It’s always difficult for any big site to test and roll out new features. Many companies just test internally until they determine they have something good enough to roll out. But a growing trend is to let your users do the work for you. Google, for example, uses its Labs to publicly test new ideas — some of which are later implemented in Google services, while others just fall by the wayside.

Now, according to the NYT’s Bits Blog, eBay is aiming to do the same by creating a new location on its site to feature blossoming ideas: the Garden by eBay.

At the Garden, users can choose to test out new features that integrate into their typical eBay experience by opting-in, or choose to try out stand-alone features like the new Diamond Ring Designer. Users can also rate and review the new tools, which will be continually updated. Instead of using the typical “beta” terminology used in software testing, eBay divides its budding features into “Seeds” and “Plants.”

The first “seed” feature is a streamlined eBay search interface. The new search offers some much-needed upgrades over the interface eBay’s had for many years. After opting-in, your search results appear in a clean-looking list that forgoes much of the visual clutter that we’re used to from eBay. The search refinement column on the left is now hidden by default, and ads are nowhere to be seen (although I’m certain this won’t last once the new search is actually released). Also nifty: The search box stays at the top of the screen as you scroll down, which makes it easy to refine a search without jumping to the top of the page.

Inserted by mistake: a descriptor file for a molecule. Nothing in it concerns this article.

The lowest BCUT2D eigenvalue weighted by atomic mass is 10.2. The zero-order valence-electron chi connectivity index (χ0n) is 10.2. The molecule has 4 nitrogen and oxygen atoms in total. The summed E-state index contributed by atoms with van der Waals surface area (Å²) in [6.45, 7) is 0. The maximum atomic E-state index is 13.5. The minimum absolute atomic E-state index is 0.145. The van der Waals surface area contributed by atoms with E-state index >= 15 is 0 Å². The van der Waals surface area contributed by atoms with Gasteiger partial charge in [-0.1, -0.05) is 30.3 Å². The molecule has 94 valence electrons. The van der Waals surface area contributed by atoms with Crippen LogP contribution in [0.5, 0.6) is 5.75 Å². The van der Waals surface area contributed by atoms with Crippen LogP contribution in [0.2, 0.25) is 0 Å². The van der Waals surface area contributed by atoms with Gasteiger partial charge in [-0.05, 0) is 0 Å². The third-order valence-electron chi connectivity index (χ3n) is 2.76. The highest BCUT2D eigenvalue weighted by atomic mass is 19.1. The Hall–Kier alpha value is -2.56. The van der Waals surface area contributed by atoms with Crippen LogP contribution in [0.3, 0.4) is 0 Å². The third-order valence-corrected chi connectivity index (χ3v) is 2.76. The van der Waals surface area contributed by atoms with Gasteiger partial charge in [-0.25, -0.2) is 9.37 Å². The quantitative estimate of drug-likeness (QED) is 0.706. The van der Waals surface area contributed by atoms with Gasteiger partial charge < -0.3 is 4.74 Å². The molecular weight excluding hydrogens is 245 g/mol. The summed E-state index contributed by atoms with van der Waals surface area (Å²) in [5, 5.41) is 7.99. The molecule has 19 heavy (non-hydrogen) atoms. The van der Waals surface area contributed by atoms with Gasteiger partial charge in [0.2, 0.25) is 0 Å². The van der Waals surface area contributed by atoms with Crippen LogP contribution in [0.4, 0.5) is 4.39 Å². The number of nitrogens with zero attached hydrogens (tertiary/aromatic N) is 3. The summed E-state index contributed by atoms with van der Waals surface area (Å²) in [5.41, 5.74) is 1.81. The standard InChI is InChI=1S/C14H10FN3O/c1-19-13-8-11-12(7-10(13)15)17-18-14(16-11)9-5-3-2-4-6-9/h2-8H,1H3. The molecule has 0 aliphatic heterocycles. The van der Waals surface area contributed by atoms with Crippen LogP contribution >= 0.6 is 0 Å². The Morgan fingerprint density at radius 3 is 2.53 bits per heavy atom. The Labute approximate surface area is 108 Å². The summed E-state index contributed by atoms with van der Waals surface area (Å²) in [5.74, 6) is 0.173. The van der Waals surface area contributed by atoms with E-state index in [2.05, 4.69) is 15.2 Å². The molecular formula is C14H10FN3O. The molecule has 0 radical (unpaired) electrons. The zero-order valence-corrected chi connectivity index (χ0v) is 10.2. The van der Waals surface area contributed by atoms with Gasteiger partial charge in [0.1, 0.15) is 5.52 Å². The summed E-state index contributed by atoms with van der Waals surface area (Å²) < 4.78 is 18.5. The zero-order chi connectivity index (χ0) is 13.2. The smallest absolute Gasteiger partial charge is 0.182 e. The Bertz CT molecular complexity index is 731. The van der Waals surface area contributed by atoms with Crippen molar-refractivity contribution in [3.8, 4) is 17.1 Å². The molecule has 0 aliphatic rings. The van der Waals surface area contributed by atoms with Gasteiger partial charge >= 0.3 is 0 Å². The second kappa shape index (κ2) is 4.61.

The new search interface also allows users to switch between the different viewing modes quicker than before, and it drops the “Snapshot” viewing mode in favor of a side-by-side option. I’ve always found the snapshot mode to be particularly useless — it simply displayed the icons of search results as a confusing mess without text — so I’m glad to see it go.

Overall, the new interface is notable for the way it lets users focus completely on search results instead of being distracted by clutter. Since eBay relies on the power of its search to get customers to the exact item they’re looking for — perhaps a 1986 vintage My Little Pony Princess Starburst doll — it behooves the company to improve its search functionality as much as possible.

As a fan of crowd sourcing in general, I think it’s going to work out well for eBay. It allows the company to see how users respond to new ideas, and gives intrepid users new toys to play with. Then again, I may be a bit biased, since I’m just happy eBay’s foray into crowd sourcing finally got me a better eBay search.